Deep beneath the frozen primordial ocean, the moon of Enceladus Saturn can hide building blocks for life, according to recent research. The revelation raises new questions about whether one humanity is in space.
By washing away the vast amount of data transmitted by NASA's Cassini probe, researchers have discovered that Enceladus releases "new species of organic compounds" into the icy streams thrown from its subsurface oceans. Substances can make "ideal precursors" for "19459004]" synthesis of biologically relevant organic compounds " including amino acids that make up proteins and play the litany of other roles in the lives of earthlings know this.
in a study in the monthly journal of the Monthly Committees of the Royal Astronomical Society.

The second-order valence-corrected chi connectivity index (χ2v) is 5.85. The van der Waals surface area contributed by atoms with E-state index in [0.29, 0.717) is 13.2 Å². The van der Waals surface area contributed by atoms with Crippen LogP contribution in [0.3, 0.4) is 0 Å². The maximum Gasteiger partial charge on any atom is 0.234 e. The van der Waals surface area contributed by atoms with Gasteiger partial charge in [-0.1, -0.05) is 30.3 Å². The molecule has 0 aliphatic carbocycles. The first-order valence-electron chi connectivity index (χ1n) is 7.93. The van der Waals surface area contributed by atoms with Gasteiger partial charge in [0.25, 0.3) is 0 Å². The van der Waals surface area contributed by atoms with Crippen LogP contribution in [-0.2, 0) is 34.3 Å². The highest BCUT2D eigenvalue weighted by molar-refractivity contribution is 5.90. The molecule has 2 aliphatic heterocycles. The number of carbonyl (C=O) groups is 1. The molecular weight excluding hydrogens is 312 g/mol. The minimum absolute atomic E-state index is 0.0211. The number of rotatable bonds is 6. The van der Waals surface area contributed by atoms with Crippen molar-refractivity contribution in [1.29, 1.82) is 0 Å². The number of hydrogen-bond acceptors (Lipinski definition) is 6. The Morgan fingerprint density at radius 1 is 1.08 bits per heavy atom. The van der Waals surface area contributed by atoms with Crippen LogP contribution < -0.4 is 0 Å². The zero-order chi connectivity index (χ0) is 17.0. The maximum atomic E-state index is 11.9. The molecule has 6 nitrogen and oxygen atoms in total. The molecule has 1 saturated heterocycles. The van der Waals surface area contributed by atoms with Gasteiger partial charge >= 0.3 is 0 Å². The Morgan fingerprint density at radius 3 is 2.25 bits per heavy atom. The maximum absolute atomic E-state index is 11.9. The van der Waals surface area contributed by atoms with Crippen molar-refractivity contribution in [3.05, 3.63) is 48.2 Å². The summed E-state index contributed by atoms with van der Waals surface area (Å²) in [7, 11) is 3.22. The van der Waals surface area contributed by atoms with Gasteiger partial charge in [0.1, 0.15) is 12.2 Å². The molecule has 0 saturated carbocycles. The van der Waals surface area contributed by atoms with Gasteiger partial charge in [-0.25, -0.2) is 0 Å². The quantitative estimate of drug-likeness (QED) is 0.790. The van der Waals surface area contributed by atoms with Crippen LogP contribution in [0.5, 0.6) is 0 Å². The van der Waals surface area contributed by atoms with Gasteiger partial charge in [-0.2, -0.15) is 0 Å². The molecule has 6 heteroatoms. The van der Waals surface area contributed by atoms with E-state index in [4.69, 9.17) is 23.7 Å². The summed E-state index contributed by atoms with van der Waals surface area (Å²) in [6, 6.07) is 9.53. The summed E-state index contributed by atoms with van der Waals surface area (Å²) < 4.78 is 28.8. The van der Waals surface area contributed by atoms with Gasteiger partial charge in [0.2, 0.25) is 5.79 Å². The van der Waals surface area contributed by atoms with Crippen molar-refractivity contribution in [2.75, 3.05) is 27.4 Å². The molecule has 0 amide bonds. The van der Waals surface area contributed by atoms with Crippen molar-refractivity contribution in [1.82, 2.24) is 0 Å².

Researchers claimed that hydrothermal vents in the Enceladus oceans were responsible for pushing compounds into analyzed Cassini ice flows, and said that if these openings operate on similar principles to those found on Earth, they can subsequently convert chemicals into amino acids. ”Scientist warns of possible“ shelters ”in our solar system
“ We do not yet know if amino acids are needed for life outside the Earth, but finding molecules that form amino acids is an important part of the puzzle.
If the conditions are correct, these molecules coming from the deep ocean of Enceladus may find themselves on the same path of reaction that we see here on Earth.  Although the nearly 20-year Cassini mission ended in 2017 – when NASA plunged the probe into the atmosphere of Saturn in the grand finale designed to gather as much new information as possible, scientists are probably studying this data for decades to come.
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